Lydia Gauvin prepares to mount a sign she made that says, "Welcome to the River" at the Penquis Adventure Trail at Penquis Valley Middle School in Milo. Credit: Courtesy of Laurie Sproul

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Alicia Heyburn is the executive director at Teens to Trails, a Maine nonprofit that supports getting teenagers outside through outdoor clubs, grants, gear, scholarships and programs.

Youth need time outdoors to be happy, healthy, connected and curious. Nature is an ally in our healing, and outdoor time is accessible in many forms beyond competitive sports. 

A troubling report in the Portland Press Herald stated, “In Maine and across the country, the number of adolescents who attempt suicide has risen dramatically.” We have an immediate opportunity to care for ourselves and our youth with more exposure to the natural world.

Here in Maine we are lucky to often be proximate to nature, but that does not mean it’s accessible. We need programs, training and even requirements to keep us from backsliding inside.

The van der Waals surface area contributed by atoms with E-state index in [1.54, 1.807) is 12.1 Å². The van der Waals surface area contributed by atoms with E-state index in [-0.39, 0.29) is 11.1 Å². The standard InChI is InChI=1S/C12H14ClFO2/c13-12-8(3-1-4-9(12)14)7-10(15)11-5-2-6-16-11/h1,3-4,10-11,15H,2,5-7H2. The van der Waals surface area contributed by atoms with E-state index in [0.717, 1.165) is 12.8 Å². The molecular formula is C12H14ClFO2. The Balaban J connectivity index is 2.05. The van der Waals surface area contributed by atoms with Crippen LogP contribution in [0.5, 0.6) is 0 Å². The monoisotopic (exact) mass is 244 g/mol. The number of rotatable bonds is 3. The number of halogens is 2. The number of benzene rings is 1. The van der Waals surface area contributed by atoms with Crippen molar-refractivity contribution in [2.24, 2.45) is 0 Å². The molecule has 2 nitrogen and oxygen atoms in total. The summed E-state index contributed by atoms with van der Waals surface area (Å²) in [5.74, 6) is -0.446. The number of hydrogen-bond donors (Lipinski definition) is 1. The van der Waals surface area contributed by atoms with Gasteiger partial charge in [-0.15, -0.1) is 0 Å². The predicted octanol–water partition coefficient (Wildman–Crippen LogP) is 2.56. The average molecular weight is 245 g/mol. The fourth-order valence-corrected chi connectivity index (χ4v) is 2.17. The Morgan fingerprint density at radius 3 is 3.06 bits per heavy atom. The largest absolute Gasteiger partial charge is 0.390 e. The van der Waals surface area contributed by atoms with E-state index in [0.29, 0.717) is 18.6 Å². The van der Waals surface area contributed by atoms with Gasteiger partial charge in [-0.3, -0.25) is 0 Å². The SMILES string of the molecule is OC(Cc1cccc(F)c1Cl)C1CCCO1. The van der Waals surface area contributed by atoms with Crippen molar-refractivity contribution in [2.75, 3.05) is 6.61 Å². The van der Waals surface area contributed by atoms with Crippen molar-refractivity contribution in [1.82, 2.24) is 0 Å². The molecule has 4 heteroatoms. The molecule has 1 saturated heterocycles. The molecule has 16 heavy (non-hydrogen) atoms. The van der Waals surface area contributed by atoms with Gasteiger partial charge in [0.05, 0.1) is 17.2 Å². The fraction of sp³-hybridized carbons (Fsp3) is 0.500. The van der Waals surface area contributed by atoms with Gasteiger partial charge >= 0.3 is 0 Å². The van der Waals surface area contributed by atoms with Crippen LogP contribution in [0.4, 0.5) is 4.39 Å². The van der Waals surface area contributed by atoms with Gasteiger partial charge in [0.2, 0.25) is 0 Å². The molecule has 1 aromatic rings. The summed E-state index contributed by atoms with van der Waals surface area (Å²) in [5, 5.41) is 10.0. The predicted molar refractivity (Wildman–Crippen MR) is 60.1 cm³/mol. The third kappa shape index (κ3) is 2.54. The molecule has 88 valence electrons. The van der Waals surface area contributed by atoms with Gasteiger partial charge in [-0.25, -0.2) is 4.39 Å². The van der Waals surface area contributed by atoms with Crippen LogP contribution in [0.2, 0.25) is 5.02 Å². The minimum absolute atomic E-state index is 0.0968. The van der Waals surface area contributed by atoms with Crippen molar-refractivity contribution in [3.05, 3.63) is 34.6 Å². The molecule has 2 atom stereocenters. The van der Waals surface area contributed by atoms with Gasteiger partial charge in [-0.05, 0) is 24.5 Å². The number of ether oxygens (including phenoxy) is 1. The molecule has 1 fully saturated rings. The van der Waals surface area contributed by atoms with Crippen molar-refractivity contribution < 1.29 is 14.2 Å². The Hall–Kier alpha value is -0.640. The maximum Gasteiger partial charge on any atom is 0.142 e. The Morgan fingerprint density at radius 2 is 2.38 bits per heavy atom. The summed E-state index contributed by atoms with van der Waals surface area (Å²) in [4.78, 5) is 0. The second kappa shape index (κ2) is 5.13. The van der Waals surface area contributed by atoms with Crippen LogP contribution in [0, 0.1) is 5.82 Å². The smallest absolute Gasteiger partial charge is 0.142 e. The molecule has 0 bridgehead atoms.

Outside magazine reports that many schools are making pandemic-initiated outdoor classrooms permanent, finding that outdoor learning helps students stress less and   focus more, and improves equitable access to nature.

Teach ME Outside helps all Maine youth have access to hands-on environmental learning opportunities. And Teens to Trails partnership with the Maine Department of Education is paying schools to start outdoor clubs. Over $73,000 has been distributed so far through the WAVES program to 74 middle and high schools operating Outdoor Clubs. This is a record in Maine, and we are a leader in the country for outside learning and recreation within our school day.

Teens to Trails is introducing the Life Happens Outside Challenge for Maine middle and high schools to foster an appreciation for the outdoors and its multitude of wellness benefits. The weeklong challenge takes place Oct. 23 through Oct. 29 and is designed to get students active and connected to the outdoors. Arcadia, a climate crisis fighting tech company, is providing a $1,000 prize to the three Maine middle and high schools with the highest amount of outdoor time proportional to their school size.   

Let’s elevate outdoor time at school and ensure that co-curricular activities are given the same priority as competitive sports. If sports are in session, field trips and clubs should be too! We can help our youth heal and thrive with time together, outdoors.